As soon as it clicked, I knew who the narrator was. I knew what voice the books needed to have. And I like it. And I can't wait to share it with you.


I'm very curious as to how studios view DVD cover art and how that view is different from how they view poster art. I've often seen absolutely spectacular movie posters and then very boring DVD cover art follow it up. Why the change?

Why would you choose to go from something moving and evocative . . .

. . . to something boring and utterly forgettable?

Friday, February 11, 2011

BOOK REPORT: Decision Points

Just finished reading President Bush's memoir, Decision Points. I've read Bob Woodward's four books on Bush's time in office (Bush at War, Plan of Attack, State of Denial, and The War Within) and it is those books that form the foundation of my opinion on our 43rd president. But we must recognize that even the best book -- no matter how well-researched or even-handed -- is one man's interpretation of the facts. It was with that in mind that I picked up Decision Points. I wanted to know what President Bush really thought on certain subjects. I knew what the pundits had said, I remember how I felt on certain topics, but what actually led the president to make the decisions he made?

This memoir is (refreshingly) not written chronologically. Instead, each chapter is dedicated to a particular topic or "decision point." He then explores the subject, what led to it, what decision he made, and what the ramifications of that decision was.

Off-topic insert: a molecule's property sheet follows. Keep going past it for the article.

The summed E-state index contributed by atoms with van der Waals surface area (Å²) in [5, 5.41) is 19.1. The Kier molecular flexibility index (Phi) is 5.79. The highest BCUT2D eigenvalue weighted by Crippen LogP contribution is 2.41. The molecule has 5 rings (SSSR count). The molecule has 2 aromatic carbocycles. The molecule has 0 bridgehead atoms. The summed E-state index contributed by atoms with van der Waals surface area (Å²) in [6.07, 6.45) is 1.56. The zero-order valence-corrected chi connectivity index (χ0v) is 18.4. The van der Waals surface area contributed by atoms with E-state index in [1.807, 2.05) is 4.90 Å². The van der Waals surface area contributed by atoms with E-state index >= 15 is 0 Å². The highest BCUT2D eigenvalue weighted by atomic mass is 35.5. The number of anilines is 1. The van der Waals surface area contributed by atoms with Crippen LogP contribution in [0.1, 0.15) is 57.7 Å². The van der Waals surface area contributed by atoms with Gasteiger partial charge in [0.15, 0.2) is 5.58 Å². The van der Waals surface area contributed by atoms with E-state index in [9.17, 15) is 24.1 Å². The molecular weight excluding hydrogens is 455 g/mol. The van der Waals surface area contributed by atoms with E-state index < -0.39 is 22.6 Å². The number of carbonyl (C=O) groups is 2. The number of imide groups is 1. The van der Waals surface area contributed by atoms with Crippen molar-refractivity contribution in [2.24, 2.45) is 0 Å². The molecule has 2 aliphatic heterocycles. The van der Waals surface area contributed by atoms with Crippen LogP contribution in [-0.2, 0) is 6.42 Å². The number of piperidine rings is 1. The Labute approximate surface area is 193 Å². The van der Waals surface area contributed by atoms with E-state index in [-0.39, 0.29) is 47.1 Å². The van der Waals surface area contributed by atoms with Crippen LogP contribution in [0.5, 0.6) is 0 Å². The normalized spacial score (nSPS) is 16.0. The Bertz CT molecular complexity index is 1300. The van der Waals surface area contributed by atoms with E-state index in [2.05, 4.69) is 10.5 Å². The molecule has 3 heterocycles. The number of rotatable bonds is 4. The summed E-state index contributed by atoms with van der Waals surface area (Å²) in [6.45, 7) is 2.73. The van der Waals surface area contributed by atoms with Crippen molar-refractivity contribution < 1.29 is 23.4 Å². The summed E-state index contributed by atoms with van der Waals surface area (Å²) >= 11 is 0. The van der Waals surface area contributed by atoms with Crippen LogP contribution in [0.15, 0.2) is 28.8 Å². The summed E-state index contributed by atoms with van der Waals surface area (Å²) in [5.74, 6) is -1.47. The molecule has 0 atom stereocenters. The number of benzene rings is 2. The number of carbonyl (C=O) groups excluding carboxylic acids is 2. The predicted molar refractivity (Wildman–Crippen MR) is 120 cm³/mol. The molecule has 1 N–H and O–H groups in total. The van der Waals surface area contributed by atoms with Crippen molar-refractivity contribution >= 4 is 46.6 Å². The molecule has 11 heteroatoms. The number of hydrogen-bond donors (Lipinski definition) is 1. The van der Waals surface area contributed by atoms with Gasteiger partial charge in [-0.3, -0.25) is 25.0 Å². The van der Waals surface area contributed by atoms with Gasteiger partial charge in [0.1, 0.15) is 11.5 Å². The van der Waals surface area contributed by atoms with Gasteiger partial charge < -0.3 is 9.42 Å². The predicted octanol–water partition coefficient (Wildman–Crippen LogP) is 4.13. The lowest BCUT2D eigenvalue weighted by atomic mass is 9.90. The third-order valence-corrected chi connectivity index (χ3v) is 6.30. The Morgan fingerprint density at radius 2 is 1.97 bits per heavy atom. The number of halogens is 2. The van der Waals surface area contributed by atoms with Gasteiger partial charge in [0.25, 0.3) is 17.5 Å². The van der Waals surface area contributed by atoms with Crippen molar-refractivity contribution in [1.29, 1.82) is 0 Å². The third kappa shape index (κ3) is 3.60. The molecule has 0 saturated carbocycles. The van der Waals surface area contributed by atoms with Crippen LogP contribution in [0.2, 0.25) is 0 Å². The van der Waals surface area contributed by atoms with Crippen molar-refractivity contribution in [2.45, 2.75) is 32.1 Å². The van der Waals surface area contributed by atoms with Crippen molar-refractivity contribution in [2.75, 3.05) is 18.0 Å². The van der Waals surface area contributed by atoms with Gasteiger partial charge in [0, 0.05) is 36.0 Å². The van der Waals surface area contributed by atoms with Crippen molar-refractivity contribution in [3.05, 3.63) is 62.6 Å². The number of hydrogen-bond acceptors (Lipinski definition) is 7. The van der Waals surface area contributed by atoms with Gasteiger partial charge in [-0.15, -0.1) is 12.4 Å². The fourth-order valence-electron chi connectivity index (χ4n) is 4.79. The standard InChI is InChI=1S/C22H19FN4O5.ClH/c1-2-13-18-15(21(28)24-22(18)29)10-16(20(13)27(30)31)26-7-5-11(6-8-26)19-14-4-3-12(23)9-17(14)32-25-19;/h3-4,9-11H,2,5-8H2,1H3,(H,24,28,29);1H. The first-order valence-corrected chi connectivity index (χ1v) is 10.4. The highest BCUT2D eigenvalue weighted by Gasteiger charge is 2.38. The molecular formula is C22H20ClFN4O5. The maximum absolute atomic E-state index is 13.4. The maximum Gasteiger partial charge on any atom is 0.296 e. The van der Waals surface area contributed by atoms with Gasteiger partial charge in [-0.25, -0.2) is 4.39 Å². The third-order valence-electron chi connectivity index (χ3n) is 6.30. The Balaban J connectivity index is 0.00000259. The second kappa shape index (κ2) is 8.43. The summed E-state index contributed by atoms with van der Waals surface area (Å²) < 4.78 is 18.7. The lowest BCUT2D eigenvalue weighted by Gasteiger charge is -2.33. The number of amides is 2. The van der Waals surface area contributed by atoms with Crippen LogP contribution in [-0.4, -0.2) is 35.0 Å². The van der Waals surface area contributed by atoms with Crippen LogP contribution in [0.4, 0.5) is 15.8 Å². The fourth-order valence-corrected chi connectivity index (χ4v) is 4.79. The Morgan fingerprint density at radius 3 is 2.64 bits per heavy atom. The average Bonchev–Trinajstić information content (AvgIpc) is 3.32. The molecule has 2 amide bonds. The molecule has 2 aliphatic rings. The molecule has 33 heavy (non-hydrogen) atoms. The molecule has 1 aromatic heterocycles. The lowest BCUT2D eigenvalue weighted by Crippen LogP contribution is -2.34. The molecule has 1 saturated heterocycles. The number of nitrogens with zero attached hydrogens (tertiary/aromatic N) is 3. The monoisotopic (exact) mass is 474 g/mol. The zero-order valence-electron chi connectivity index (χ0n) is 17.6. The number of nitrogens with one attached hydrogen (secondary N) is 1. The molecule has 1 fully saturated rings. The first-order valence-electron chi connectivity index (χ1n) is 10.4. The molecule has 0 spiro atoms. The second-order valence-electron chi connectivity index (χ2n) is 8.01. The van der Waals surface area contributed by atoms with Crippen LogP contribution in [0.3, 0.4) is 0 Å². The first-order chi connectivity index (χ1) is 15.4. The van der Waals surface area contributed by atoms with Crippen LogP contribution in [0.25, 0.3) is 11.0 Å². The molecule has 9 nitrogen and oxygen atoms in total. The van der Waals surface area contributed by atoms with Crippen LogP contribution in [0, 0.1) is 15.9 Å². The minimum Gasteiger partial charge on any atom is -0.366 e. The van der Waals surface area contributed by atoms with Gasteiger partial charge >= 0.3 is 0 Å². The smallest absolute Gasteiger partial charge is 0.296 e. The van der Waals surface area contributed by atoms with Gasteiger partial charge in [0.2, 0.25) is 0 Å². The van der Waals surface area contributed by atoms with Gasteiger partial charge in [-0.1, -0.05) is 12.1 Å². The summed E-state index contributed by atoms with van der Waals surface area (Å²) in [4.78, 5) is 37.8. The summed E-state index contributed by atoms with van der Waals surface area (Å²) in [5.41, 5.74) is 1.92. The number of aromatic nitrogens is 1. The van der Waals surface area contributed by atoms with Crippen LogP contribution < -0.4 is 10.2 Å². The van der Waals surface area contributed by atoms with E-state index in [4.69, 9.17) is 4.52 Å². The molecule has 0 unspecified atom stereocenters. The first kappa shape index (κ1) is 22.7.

The book is incredibly well-written and is at times thrilling. The chapter in which the president recounts September 11th reads better than any fiction you might pick up. I sped through that chapter, unable to put it down. There were always (and will always) be certain gaps in the timeline of events from that day, but to read where he was, what he did, and what thoughts were flying through his head, all while the fog of war crept in, was -- as I said -- absolutely thrilling.

His chapter on stem cell research was especially poignant. Bush became such a whipping boy by the media that it was refreshing and touching to see how incredibly sensitive he was on the topic. As I read it, I couldn't help but think of The Skin Gun and the man recently cured of AIDS. Stem cell research is clearly effecting and changing medical science and I appreciated the steps the president took in furthering research. While I would be okay with an even more open door policy on the subject, I appreciated that he didn't put the kibosh on it as some would have had him do.